More than 57,000 veterans are facing a wait of three months or more for care at VA hospitals and clinics across the country, according to an audit released Monday by the Department of Veterans Affairs.
The audit, which examined data from more than 700 facilities, identified 112 medical facilities — including one in Hot Springs — for further review of their scheduling practices following scandal at the agency’s medical center in Phoenix and elsewhere.
U.S. Sens. John Boozman, R-Ark., and Mark Pryor, D-Ark., issued statements Monday expressing continued concern with wait lists at VA facilities.
“Our veterans who have been made less than whole as the result of their service have earned the right to the world-class care that VA is capable of providing, both in the VA system and in our local communities,” Boozman said. “I am committed to ensuring that VA uses every available option it has to deliver on its mission for all Arkansas veterans who have earned this care.”
Pryor said veterans “deserve nothing less” than the care they have been promised. He has called for the Department of Justice to investigate criminal wrongdoing and is backing a Senate proposal to shorten wait times and provide more flexibility for veterans to receive care.
Arkansas House members have already voted in favor of legislation that would allow administrators to crack down on employees who have falsified scheduling records.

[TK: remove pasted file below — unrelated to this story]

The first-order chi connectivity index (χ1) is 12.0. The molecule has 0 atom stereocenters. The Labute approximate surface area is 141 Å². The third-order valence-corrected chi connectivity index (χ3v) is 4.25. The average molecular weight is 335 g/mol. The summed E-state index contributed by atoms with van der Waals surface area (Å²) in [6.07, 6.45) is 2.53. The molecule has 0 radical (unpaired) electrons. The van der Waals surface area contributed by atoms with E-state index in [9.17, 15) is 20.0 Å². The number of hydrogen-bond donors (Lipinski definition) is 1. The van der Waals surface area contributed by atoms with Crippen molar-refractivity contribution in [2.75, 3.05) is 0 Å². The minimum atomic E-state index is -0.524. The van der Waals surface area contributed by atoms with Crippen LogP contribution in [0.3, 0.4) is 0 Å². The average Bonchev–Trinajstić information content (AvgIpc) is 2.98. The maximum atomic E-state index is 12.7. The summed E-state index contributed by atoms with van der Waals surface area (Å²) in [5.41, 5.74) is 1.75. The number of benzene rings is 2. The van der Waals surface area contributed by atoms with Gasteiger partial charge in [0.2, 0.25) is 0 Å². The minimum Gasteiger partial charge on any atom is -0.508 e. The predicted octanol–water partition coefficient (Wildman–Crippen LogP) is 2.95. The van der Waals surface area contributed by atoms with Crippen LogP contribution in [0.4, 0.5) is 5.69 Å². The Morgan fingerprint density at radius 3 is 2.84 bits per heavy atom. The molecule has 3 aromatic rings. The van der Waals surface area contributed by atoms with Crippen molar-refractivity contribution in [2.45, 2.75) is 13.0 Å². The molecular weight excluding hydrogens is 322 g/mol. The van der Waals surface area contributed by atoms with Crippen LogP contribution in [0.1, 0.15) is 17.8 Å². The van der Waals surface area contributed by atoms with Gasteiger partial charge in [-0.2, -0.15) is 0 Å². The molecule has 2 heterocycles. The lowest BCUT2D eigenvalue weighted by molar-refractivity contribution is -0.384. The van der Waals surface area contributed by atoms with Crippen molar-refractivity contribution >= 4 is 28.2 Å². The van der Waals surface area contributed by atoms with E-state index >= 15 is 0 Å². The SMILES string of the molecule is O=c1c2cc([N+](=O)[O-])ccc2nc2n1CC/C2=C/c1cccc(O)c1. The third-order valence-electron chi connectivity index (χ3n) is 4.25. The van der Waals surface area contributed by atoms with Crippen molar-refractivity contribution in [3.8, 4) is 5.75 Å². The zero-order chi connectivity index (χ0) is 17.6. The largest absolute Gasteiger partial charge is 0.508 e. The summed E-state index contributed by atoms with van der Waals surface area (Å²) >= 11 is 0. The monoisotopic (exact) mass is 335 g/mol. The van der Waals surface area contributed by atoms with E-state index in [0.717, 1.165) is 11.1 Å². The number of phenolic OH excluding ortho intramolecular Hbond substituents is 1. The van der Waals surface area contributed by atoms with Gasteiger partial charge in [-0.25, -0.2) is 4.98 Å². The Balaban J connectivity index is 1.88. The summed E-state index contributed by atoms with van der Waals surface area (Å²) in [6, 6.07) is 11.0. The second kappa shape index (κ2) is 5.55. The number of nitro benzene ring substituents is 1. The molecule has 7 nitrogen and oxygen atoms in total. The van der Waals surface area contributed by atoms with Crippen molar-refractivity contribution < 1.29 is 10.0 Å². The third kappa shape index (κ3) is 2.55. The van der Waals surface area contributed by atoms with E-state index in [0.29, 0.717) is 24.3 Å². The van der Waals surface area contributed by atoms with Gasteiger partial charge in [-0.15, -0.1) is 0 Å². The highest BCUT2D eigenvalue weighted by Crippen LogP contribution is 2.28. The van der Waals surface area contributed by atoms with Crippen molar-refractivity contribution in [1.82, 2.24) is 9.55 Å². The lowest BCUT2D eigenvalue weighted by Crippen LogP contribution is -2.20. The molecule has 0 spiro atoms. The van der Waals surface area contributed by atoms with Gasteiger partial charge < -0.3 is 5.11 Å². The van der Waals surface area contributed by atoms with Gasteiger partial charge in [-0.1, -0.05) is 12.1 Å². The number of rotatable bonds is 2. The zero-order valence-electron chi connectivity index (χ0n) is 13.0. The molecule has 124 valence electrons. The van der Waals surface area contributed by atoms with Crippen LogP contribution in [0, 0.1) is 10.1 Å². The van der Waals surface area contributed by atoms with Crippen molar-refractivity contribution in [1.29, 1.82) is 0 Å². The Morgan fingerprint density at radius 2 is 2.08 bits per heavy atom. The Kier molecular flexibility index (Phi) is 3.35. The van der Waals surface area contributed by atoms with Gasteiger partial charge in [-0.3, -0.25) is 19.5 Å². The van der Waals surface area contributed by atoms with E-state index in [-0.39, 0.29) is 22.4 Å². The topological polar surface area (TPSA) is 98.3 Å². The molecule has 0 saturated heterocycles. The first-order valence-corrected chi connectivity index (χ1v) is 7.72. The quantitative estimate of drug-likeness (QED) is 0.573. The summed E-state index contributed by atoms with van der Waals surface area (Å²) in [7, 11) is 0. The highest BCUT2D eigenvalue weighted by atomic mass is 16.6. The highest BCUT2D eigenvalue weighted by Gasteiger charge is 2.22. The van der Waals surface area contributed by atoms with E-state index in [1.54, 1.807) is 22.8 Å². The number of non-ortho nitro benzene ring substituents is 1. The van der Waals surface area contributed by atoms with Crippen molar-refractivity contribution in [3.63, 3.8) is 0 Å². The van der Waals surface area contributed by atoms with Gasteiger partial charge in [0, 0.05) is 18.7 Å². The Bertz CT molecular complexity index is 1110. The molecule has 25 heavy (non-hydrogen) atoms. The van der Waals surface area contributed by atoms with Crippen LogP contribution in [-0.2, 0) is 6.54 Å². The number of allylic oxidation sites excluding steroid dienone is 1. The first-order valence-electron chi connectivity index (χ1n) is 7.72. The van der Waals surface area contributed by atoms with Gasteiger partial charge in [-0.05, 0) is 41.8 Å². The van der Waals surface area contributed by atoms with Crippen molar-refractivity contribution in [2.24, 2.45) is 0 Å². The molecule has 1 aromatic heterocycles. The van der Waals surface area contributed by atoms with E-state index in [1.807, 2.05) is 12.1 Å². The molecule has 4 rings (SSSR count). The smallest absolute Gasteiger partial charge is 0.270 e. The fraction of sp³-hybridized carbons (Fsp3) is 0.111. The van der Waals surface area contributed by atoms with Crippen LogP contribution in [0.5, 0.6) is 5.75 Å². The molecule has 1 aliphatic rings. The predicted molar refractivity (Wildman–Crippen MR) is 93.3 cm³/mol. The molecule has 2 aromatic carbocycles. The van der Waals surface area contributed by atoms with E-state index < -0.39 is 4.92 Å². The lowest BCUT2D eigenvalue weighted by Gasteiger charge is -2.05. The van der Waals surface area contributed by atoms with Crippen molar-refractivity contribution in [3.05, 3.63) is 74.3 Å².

The audit report released Monday is the agency’s first look at 731 VA hospitals and large outpatient clinics found patients facing long waits for initial appointments with primary care doctors and specialists.
The audit said a 14-day goal for seeing first-time patients was unattainable given the growing demand among veterans for health care and poor planning. The VA has since abandoned that goal.
It concluded more than 57,000 patients are still waiting for initial medical appointments at VA hospitals and clinics 90 days or more after requesting them. That figure includes 268 patients at the VA in Fayetteville and 158 patients at the VA hospital in Little Rock.
The VA initiated the audit in the wake of allegations that schedulers in Phoenix and other medical centers manipulated patient scheduling to mask long waits for appointments.
Stephens Washington Bureau Chief Steve Tetreault contributed to this report.